In soccer, a yellow card indicates a caution (warning); a red card indicates a sending-off (permanent ban from the match). That said, what’s the card for handball?
The penalty for a handball in soccer for the guilty player is a:
- If they use the hand/arm to touch the ball to interfere with or prevent a promising attack;
- If they handle the soccer ball in a failed attempt to stop a goal;
- If they use their hand/arm to try to score a goal (successfully or not).
- If they handle the ball to deny the opposing side a goal or an obvious goal-scoring opportunity wherever the handball offense occurs (goalkeepers within their penalty box excluded).
- If they touch the ball with the hand/arm after being shown a yellow card for prior misconduct in the same soccer game.
- If they get a second yellow card for a second handball offense.
Is a Handball in Soccer a Direct, Indirect Free Kick, or a Penalty?
In soccer, when a handball infraction happens, the referee awards the opposing team:
Penalty Kick: If the handball occurs inside the guilty player’s team penalty box.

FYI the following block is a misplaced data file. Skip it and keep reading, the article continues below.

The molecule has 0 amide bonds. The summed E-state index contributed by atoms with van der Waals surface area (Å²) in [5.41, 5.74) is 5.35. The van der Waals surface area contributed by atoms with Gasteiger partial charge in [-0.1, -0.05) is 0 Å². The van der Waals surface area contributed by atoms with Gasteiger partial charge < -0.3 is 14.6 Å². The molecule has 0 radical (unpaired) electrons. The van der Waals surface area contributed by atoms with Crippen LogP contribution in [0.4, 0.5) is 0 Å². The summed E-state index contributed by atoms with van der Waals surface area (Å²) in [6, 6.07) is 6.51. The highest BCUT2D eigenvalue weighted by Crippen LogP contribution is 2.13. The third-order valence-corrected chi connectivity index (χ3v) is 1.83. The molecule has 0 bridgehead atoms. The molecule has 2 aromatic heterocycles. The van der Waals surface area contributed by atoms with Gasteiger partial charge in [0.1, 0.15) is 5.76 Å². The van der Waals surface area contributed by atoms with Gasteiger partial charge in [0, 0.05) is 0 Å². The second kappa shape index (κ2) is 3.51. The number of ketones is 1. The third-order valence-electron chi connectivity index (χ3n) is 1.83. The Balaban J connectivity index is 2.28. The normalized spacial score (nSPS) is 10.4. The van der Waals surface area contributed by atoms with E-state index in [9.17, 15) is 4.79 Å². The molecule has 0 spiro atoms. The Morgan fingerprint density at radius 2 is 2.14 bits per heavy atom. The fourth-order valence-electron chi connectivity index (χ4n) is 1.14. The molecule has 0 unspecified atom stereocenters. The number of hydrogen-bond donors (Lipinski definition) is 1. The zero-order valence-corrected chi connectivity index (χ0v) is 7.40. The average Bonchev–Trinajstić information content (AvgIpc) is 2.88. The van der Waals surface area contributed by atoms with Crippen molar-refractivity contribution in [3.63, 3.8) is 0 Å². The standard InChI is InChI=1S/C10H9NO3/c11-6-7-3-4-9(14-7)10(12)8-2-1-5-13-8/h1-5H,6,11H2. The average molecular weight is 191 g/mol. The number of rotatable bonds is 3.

Direct Free Kick: If the handball offense stops a promising attack in the attacking half of the field close to the penalty area of the guilty player’s team.
In other words, if the handball occurs in a place where the opposing side can score directly from the free kick.
Indirect Free Kick: If the handball offense happens in a place (like the opposing team’s defensive half of the field) where the awarded team cannot attempt a direct shot on goal.
Or if the goalkeeper handles the ball after a direct pass made with the foot from their teammates. The goalie has to use their feet. That is known as the back-pass rule.
Which Players Can Handle the Ball in Soccer and When?
Field players cannot touch the ball with their hands or arms when it is in play.
(In soccer, field or outfield players are all players except the goalkeeper. For example, defenders, midfielders, and forwards are all field players.)
Outfield players are only allowed to handle the ball in specific situations:
- For throw-ins;
- When the ball is out of bounds, and they go pick it up;
- When the game stops and they position the ball down for a free kick or a penalty kick.
Soccer goalies cannot touch the ball with their hands or arms outside their penalty area. They are also not permitted to handle the ball if a teammate uses their feet to pass the ball to them.
Goalkeepers are exempt from the handball law inside their penalty box to do their job:
- Block the goal from shots;
- Throw the ball to their teammates after a catch.